Release Date: September 8, 2003
Buy 'WRESTLEMANIA XIX': GameCube
I feel as though I should mention that I am a wrestling game fanatic. The amount of hours I’ve spent with my friends playing various wrestling games over the years is quite staggering. We’ve spent days creating custom wrestlers and storylines that we play out in game, so, you could say I’m rather picky when it comes to judging a wrestling game. Thankfully, THQ and Yukes have delivered, in my opinion, the most solid wrestling game in quite a while.
Like many wrestling game fans, my favorite stateside grappler has been No Mercy for the Nintendo 64 ever since the day it was released. Sure, the new generation of wrestling games came into light but they all failed to impress me. I thoroughly enjoy simulation-style wrestling games as opposed to fast paced arcade-like wrestling games, so, I was a little worried when saw Yukes’ logo on the back of the box. Famous for the Smackdown series of games, I was afraid that I was about to play an arcade-styled game once again. Fortunately for me, Wrestlemania controls like a dream.
The game play controls are a mix between Smackdown’s quick-grab action moves and the No Mercy grapple system. Tapping the A button while near your opponent will result in a quick grapple move. Holding your analog stick left, right, up or down and tapping the A button will produce different moves than just hitting A by itself. Holding the A button for a few seconds will have your wrestler performing a strong grapple. Once you connect with a strong grapple you and your opponent will be in a lock up, in which you can apply the same direction plus the A button system of control that the quick-grabs use.
Hitting the B button will allow you to use your strike moves like punches and kicks. These are helpful in making your opponent groggy enough to get in a strong grapple. The game also has running moves and running grapples and the usual top rope moves. After beating your opponent down enough to gain your special move state, tapping A and B at the same time will activate your special state. Once active all you have to do is stand in front of your opponent and hit A and B again to perform your finisher.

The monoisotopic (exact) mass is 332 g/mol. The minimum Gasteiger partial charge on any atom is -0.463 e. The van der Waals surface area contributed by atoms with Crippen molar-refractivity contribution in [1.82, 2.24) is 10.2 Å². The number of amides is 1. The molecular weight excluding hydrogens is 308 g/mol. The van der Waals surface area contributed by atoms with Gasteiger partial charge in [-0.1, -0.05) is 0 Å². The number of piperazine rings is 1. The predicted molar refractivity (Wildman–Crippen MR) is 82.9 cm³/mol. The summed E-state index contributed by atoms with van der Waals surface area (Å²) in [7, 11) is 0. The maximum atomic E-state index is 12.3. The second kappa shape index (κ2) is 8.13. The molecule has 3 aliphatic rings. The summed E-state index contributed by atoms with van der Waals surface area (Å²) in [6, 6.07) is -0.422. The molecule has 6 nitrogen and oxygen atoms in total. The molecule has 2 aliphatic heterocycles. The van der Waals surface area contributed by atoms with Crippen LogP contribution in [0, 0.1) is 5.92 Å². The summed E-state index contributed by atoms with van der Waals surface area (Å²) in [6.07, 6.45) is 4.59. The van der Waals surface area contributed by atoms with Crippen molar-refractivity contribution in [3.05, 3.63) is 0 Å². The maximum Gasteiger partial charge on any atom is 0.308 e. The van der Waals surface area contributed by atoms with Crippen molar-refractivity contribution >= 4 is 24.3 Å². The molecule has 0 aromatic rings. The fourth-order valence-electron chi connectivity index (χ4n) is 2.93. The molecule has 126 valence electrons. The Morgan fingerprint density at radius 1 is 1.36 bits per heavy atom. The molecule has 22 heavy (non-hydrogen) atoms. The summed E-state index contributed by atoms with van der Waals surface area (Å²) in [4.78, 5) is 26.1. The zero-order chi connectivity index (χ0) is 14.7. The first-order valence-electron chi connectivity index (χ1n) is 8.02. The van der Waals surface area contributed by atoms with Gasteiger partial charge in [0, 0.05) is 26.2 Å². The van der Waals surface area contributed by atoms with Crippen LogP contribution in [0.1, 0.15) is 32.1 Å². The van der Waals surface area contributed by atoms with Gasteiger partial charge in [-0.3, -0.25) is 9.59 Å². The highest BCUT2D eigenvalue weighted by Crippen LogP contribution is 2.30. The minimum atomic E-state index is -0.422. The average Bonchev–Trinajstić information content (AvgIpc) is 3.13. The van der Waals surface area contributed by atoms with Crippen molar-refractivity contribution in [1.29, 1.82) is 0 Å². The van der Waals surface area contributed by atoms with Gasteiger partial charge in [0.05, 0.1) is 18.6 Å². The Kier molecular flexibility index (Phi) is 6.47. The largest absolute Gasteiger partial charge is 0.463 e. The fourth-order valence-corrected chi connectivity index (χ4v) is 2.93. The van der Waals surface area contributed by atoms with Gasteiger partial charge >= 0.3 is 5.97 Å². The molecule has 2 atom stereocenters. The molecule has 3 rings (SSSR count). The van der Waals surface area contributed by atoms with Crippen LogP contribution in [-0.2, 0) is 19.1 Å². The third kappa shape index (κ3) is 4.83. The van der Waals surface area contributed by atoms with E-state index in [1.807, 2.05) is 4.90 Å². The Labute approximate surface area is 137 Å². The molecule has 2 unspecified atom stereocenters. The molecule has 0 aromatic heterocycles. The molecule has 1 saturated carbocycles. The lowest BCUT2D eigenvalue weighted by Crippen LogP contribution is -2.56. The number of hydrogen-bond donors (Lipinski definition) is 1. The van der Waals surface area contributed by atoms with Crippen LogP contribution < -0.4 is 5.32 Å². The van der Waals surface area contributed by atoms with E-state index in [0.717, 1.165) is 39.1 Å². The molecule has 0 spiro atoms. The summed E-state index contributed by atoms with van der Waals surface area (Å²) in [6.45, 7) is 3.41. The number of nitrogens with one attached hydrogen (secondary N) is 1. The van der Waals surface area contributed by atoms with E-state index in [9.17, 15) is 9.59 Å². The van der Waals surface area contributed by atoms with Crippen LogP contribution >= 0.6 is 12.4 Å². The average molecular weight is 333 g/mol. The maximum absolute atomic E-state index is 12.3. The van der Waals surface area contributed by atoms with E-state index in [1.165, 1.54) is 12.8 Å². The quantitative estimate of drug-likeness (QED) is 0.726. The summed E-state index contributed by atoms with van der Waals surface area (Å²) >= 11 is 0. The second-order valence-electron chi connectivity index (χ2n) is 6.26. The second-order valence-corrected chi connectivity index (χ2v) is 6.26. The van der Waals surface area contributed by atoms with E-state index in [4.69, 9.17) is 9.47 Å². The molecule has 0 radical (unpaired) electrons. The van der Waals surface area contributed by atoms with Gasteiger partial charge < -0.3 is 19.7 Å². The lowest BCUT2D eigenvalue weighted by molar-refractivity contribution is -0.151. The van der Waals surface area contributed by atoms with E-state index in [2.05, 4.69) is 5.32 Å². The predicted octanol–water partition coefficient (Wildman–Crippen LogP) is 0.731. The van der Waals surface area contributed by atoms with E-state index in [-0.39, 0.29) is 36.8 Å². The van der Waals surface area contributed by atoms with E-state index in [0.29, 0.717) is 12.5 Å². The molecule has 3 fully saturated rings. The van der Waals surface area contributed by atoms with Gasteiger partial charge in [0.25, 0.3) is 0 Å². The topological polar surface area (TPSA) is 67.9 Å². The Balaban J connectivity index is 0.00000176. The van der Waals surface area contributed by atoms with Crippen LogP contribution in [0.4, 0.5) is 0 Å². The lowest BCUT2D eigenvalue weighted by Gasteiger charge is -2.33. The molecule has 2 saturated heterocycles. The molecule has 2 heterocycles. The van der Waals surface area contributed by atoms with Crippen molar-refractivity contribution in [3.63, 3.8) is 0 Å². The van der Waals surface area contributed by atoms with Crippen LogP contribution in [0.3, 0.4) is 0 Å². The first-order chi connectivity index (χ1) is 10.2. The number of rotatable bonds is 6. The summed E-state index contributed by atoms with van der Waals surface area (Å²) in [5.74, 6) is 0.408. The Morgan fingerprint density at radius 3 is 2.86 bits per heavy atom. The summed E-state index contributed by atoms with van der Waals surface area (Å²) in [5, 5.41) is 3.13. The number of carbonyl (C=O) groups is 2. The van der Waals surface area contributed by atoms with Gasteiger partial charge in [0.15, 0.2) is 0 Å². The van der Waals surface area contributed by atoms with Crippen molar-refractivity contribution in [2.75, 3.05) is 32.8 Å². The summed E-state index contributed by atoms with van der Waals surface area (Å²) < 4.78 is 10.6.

Another feature that reminded me of No Mercy is the way the game handles health meters. You and your opponent both start off with a green colored ‘spirit’ bar that will change color depending on whether you are getting pounded or are the one dishing out the pain. Your green meter will change closer and closer to red the more you beat down your opponent, whereas it’ll turn blue when you get the beat down. Beneath your health meter is where you’ll see a bar that tells you how much you’ve built up for a special move. When the bar fills up completely you get one special state that you can activate whenever you like. You can have up to three special states saved during a bout.
Another big feature in any wrestling game is the Create-A-Superstar mode. This year Yukes really went to town and improved upon the extremely weak CAS mode from the previous game. When you get your blank template of a wrestler you start of by naming him/her and then getting down to everything else. That includes a plethora of clothes, masks, and hats, accessories like sunglasses and bandanas and stuff like that. You can also make your own designs for your shirts if you have enough patience and artistic ability. You can also customize small details like how big your eyes are, the size of your nose, head, thighs, chest, and things like that. The only thing I found lacking was the selection of different hairstyles, which, while disappointing is only a minor gripe.